A hospital in Britain is the first to use groundbreaking artificial intelligence (AI) technology to rapidly detect cancerous tumors and save lives. The AI, called Inner Eye and developed by Microsoft, automatically highlights tumors and healthy organs from patient scans, reducing the time it takes clinicians to prepare radiotherapy treatment by up to 90%.
Addenbrooke’s Hospital in Cambridge is the first in the world to incorporate the pioneering Inner Eye technology into its cancer program. The technology is open sourced so it can be used by any clinicians at any hospital in the world. By doing this, the global company has created a huge data sharing project that will contribute to vital cancer research. Using the hospital’s own data, the model automatically highlights tumors and healthy organs on patient scans, up to 13 times faster than if done manually. The results are then checked and confirmed by a clinical oncologist before the patient receives treatment.
Up to half of the people in the UK will be diagnosed with cancer at some point in their lives, according to Cancer Research UK. Of these, half will be treated with radiotherapy, which involves focusing high-intensity radiation beams to damage the DNA of hard, cancerous tumors while avoiding surrounding healthy organs. A 2020 study published in the journal Molecular Oncology states that “50% of all European cancer patients have an indication for radiotherapy at least once in the course of their disease, more than one out of four cancer patients in Europe do not receive the radiotherapy they need.” Many cancers can grow rapidly if left untreated, so reducing the lengthy treatment planning stage will help save lives.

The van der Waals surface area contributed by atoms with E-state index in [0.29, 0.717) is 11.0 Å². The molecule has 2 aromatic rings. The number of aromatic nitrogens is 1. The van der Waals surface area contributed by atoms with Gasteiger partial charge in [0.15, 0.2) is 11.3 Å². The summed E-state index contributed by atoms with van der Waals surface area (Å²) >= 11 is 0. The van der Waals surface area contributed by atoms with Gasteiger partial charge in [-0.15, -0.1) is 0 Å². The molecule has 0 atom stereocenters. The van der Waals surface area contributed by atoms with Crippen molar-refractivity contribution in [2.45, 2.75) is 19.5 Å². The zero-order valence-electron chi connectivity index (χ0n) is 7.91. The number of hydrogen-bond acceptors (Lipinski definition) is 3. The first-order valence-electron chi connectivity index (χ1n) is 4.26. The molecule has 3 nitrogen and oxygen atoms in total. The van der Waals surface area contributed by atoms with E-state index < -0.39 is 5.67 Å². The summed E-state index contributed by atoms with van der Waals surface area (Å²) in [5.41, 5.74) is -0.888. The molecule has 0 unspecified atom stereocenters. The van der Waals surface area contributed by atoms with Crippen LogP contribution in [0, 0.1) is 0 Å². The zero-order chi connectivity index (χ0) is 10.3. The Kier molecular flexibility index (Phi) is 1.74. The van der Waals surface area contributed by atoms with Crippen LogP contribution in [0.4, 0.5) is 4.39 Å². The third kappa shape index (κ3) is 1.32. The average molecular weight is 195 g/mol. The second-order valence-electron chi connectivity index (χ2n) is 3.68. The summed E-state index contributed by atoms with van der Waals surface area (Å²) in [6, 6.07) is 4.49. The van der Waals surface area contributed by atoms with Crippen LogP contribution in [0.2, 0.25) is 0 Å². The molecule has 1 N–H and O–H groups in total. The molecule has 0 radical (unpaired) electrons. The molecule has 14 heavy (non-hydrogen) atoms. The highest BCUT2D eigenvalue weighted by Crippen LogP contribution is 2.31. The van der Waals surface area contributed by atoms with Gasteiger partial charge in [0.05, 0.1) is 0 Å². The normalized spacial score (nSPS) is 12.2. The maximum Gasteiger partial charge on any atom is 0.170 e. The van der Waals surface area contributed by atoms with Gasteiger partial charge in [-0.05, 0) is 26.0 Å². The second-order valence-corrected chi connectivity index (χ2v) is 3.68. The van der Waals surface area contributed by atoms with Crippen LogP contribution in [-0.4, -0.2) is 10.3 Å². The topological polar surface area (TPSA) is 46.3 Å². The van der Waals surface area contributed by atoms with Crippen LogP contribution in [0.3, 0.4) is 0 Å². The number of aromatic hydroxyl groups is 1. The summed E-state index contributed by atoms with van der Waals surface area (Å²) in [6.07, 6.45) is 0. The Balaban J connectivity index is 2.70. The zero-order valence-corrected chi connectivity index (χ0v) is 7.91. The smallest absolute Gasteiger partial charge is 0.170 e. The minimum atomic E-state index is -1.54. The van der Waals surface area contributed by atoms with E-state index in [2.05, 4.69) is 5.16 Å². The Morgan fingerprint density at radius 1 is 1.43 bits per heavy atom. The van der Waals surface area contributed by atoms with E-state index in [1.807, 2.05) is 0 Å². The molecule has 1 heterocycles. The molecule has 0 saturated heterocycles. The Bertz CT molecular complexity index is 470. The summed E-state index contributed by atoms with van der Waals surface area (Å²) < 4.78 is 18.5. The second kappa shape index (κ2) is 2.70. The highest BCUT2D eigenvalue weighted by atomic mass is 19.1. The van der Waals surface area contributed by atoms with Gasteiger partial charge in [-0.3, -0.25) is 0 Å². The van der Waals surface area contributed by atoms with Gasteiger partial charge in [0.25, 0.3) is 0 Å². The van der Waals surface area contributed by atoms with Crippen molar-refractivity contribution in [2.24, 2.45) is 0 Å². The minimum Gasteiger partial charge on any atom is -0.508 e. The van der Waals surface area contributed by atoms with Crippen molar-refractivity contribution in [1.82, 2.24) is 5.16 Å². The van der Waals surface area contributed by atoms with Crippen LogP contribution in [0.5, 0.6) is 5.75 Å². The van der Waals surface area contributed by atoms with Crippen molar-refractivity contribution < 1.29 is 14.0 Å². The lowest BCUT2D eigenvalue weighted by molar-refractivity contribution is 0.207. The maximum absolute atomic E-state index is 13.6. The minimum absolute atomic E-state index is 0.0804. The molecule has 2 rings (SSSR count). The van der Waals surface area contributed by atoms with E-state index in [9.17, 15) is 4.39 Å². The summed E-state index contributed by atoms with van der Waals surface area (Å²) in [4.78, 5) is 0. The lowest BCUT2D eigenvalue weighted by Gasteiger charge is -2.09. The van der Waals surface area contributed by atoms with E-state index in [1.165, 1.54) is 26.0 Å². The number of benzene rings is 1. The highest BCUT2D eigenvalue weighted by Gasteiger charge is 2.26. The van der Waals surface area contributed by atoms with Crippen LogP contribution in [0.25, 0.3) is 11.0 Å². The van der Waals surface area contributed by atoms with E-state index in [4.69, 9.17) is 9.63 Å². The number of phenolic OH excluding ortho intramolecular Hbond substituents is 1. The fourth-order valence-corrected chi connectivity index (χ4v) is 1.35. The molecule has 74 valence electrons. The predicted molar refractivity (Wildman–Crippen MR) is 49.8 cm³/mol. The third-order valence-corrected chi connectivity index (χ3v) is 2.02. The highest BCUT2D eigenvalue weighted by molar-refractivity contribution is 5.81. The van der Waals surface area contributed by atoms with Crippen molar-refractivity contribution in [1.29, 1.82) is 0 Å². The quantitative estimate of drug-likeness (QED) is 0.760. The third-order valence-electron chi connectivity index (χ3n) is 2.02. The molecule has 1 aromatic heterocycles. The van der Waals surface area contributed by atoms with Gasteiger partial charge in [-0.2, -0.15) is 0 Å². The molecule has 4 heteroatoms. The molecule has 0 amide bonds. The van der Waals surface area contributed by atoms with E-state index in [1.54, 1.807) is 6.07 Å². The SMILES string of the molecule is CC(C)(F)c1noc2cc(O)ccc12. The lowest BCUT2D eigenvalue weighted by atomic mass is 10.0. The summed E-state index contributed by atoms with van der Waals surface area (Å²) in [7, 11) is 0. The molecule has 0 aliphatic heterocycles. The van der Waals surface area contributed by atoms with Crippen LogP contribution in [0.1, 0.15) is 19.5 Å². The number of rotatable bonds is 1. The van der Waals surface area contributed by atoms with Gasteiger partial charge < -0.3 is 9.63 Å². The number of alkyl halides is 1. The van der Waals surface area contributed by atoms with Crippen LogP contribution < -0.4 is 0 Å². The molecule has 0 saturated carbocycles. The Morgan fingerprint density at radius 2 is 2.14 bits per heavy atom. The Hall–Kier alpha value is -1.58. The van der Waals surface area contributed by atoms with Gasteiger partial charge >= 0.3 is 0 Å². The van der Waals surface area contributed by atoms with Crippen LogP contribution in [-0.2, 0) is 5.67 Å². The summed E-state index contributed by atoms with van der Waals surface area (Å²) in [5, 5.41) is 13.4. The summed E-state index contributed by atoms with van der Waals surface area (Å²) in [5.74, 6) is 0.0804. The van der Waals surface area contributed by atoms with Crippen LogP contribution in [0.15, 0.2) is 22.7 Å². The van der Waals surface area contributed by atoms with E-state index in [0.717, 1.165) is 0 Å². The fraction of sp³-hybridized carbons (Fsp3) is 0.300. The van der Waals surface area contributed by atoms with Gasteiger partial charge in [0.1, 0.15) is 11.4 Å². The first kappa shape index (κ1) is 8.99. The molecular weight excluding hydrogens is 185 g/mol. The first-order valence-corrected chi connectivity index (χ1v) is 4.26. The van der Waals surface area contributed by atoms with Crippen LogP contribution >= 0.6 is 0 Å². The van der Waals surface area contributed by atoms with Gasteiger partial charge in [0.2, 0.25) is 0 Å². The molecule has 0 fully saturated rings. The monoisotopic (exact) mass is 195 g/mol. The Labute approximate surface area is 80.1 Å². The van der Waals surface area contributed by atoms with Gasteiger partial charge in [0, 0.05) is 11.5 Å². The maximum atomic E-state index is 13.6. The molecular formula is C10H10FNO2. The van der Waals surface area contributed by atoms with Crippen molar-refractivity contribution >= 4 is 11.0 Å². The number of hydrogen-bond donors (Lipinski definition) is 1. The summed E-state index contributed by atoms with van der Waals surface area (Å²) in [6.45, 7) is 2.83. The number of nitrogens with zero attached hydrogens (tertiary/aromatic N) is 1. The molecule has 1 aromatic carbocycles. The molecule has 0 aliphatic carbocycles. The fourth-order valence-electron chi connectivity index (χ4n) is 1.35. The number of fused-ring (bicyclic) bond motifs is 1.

InnerEye is the result of an eight-year-long project with Microsoft researchers and NHS Addenbrooke’s hospital, and it is being rolled out across other hospitals in the UK, with the aim of rolling it out across the world. When the AI tool is in place, the hospital will be able to use its own data to improve accuracy. It is believed to be the first time an NHS trust has introduced a deep-learning solution trained on their own data.
Dr. Raj Jena, an oncologist at Addenbrooke’s, said:
“The results from InnerEye are a game-changer. To be diagnosed with a tumor of any kind is an incredibly traumatic experience for patients. So as clinicians we want to start radiotherapy promptly to improve survival rates and reduce anxiety. Using machine learning tools can save time for busy clinicians and help get our patients into treatment as quickly as possible.”
To determine the best course of treatment and where and when radiotherapy will be most beneficial, a series of 3D scans must be taken of the patient. These CT images come in the form of stacks of 2D images, dozens of images deep, each of which must be examined and marked up by a radiation oncologist, clinical oncologist or specialist technician. This process is called contouring. In each image, an expert must manually draw a contour line around the tumors and key healthy organs in the target area using dedicated computer software. For complex cases, this can take several hours in the planning of a single patient’s treatment, but InnerEye can do this task 13 times faster.